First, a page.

Introduction to the English literary tradition through close reading of select poems from the seventh through the seventeenth centuries. Emphasis on developing skills of literary interpretation and critical writing; diverse linguistic and social histories; and the many varieties of identity and authority in early literary cultures. Readings may include Beowulf, The Canterbury Tales, Middle English lyrics, The Faerie Queene, Paradise Lost, and poems by Isabella Whitney, Philip Sidney, William Shakespeare, Amelia Lanyer, John Donne, and George Herbert, among others. Preregistration required; see under English Department.  WR, HU

* ENGL 126a or b, Readings in English Poetry IIStaff

Introduction to the English literary tradition through close reading of select poems from the eighteenth century through the present. Emphasis on developing skills of literary interpretation and critical writing; diverse genres and social histories; and modernity’s multiple canons and traditions. Authors may include Alexander Pope, William Wordsworth, Elizabeth Barrett Browning, Robert Browning, W. B. Yeats, T. S. Eliot, Langston Hughes, Gertrude Stein, Gwendolyn Brooks, Elizabeth Bishop, and Derek Walcott, among others. Preregistration required; see under English Department.  WR, HU

* ENGL 127a or b, Readings in American LiteratureStaff

Introduction to the American literary tradition in a variety of poetic and narrative forms and in diverse historical contexts. Emphasis on developing skills of literary interpretation and critical writing; diverse linguistic and social histories; and the place of race, class, gender, and sexuality in American literary culture. Authors may include Phillis Wheatley, Henry David Thoreau, Herman Melville, Walt Whitman, Emily Dickinson, Frederick Douglass, Gertrude Stein, Langston Hughes, Ralph Ellison, Flannery O’Connor, Allen Ginsberg, Chang-Rae Lee, and Toni Morrison, among others.  WR, HU

* ENGL 128a or b, Readings in Comparative World English LiteraturesStaff

An introduction to the literary traditions of the Anglophone world in a variety of poetic and narrative forms and historical contexts. Emphasis on developing skills of literary interpretation and critical writing; diverse linguistic, cultural and racial histories; and on the politics of empire and liberation struggles. Authors may include Daniel Defoe, Mary Prince, J. M. Synge, James Joyce, C. L. R. James, Claude McKay, Jean Rhys, Yvonne Vera, Chinua Achebe, Ngũgĩ wa Thiong'o, J. M. Coetzee, Brian Friel, Amitav Ghosh, Salman Rushdie, Alice Munro, Derek Walcott, and Patrick White, among others. Preregistration required; see under English Department.  WR, HU

* ENGL 129a or b / HUMS 127a or b / LITR 168a or b / THST 129a or b, Tragedy in the European Literary TraditionStaff

The genre of tragedy from its origins in ancient Greece and Rome through the European Renaissance to the present day. Themes of justice, religion, free will, family, gender, race, and dramaturgy. Works might include Aristotle's Poetics or Homer's Iliad and plays by Aeschylus, Sophocles, Euripides, Seneca, Hrotsvitha, Shakespeare, Lope de Vega, Calderon, Racine, Büchner, Ibsen, Strindberg, Chekhov, Wedekind, Synge, Lorca, Brecht, Beckett, Soyinka, Tarell Alvin McCraney, and Lynn Nottage. Focus on textual analysis and on developing the craft of persuasive argument through writing.  WR, HU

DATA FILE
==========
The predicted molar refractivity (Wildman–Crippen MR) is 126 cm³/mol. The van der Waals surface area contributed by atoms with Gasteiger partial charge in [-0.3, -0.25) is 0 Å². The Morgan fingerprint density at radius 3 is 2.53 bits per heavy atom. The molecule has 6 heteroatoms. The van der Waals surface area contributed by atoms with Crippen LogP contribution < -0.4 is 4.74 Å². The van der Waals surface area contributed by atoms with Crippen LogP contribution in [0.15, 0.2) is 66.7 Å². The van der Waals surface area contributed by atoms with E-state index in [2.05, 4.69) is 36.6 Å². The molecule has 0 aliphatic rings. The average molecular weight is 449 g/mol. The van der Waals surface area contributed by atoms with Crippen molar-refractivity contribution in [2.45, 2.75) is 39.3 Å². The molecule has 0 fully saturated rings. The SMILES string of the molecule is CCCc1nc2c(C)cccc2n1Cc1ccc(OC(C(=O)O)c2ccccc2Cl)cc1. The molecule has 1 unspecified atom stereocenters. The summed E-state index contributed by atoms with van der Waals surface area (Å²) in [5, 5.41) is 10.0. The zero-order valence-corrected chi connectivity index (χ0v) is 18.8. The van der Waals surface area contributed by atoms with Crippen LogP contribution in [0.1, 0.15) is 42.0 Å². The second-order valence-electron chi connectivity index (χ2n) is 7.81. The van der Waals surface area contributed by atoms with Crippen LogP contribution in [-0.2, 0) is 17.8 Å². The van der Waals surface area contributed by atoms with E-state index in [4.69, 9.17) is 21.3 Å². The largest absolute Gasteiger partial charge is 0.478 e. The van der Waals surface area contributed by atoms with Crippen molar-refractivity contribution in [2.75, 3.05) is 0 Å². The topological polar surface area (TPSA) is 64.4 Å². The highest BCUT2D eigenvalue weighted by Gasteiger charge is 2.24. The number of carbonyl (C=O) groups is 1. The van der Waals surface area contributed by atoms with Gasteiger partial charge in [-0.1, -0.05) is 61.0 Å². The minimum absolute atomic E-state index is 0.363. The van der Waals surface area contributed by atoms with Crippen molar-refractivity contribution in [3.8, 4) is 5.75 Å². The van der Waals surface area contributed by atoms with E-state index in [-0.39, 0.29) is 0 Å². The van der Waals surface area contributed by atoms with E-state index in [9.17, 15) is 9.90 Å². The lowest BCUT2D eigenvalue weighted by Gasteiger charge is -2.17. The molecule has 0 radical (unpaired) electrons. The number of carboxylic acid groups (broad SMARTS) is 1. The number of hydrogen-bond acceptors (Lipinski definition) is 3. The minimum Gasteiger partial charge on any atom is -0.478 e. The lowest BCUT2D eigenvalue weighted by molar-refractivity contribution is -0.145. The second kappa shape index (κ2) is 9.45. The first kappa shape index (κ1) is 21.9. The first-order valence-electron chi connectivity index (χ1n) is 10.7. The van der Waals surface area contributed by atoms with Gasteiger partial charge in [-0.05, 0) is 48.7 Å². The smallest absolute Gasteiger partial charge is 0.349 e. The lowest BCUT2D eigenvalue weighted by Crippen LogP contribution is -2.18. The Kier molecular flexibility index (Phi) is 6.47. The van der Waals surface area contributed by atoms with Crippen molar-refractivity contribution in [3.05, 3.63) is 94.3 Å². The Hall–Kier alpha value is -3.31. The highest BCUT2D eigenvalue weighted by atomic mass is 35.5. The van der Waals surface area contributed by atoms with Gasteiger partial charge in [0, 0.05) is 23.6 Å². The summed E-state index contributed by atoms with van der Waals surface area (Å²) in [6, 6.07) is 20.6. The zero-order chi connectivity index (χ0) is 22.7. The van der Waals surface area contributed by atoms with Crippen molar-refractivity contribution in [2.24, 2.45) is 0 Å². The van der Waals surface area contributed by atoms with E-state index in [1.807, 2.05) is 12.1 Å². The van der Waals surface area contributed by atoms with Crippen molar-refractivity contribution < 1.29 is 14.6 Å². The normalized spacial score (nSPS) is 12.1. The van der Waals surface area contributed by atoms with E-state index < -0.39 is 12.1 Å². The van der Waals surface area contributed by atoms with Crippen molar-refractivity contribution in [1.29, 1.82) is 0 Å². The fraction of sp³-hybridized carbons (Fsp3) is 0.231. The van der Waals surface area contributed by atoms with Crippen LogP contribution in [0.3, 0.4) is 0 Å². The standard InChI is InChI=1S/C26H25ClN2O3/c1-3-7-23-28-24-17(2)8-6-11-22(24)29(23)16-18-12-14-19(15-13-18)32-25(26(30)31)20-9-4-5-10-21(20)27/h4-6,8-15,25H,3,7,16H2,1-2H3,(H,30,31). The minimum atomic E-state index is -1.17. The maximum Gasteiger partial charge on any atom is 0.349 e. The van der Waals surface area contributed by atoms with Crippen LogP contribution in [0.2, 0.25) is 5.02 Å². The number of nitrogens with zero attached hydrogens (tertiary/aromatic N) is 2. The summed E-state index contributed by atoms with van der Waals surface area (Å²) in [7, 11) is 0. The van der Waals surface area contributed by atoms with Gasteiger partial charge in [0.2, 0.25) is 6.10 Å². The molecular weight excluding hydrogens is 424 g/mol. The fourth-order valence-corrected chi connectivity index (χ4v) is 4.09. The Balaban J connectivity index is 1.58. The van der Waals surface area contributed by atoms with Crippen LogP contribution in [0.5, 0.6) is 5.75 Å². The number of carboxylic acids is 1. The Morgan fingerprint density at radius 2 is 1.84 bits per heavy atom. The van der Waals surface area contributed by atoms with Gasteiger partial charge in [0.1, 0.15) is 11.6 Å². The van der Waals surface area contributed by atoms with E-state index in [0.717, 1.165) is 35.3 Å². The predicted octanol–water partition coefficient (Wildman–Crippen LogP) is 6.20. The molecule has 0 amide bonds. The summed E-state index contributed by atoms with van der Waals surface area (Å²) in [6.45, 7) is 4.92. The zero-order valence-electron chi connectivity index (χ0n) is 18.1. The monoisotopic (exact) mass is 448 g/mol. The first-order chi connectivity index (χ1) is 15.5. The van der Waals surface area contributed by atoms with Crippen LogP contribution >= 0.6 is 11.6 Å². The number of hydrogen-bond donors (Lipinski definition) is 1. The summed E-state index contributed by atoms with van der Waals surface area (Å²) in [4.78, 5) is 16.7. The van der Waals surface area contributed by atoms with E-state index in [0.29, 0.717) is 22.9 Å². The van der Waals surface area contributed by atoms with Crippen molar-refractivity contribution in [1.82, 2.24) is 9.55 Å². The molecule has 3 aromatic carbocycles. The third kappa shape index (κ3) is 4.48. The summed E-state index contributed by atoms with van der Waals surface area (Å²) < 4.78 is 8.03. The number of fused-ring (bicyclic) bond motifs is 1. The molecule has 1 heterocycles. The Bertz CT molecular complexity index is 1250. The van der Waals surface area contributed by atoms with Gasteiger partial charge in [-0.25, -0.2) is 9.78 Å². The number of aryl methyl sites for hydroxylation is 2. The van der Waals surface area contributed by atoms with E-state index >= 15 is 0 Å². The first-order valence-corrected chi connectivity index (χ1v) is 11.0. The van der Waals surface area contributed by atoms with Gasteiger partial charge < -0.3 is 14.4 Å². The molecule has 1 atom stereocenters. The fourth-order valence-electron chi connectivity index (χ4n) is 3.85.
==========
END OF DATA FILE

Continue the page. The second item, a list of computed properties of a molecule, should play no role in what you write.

* ENGL 130a or b / LITR 169a or b, Epic in the European Literary TraditionStaff

The epic tradition traced from its foundations in ancient Greece and Rome to the modern novel. The creation of cultural values and identities; exile and homecoming; the heroic in times of war and of peace; the role of the individual within society; memory and history; politics of gender, race, and religion. Works include Homer's Odyssey, Vergil's Aeneid, Dante's Inferno, Cervantes's Don Quixote, and Joyce's Ulysses. Focus on textual analysis and on developing the craft of persuasive argument through writing.  WR, HU

* ENGL 149b / LING 109b, History of the English LanguageStaff

The evolution of English from its beginnings nearly 1500 years ago to the language of Beowulf, Chaucer, Shakespeare, Milton, Jane Austen, Melville, Twain, Langston Hughes, Bernie Sanders, Maya Angelou, and Cardi B. An overview of the 'Englishes' that populate our globe, including a look at the ways that technology affects language.  HU

* ENGL 150a / LING 150a, Old EnglishEmily Thornbury

An introduction to the language, literature, and culture of earliest England. A selection of prose and verse, including riddles, heroic poetry, meditations on loss, a dream vision, and excerpts from Beowulf, which are read in the original Old English.  HU
TTh 1pm-2:15pm

ENGL 160b, MiltonFeisal Mohamed

A study of John Milton’s poetry, his engagement with the cultural, social, political, and philosophical struggles of the seventeenth century, and the surprising influence of Paradise Lost on eighteenth- and nineteenth-century American letters and religion. Formerly ENGL 220.  WR, HU0 Course cr

ENGL 163b / WGSS 163b, Vampires, Castles, and WerewolvesHeather Klemann

Study of eighteenth- and nineteenth-century gothic fiction and the persistence, resurgence, and adaptation of gothic tropes in twentieth- and twenty-first-century film, television, and prose. Readings include Frankenstein, Northanger Abbey, The Strange Case of Dr. Jekyll and Mr. Hyde, and Dracula. Films and TV include Inception, Black Swan, Alfred Hitchcock’s Rebecca, and episodes from Buffy the Vampire Slayer. Formerly ENGL 136. Prerequisite: First years must have taken a WR seminar course in the fall term.  WR, HU0 Course cr
TTh 11:35am-12:25pm

ENGL 183a, Poetry since 1950Staff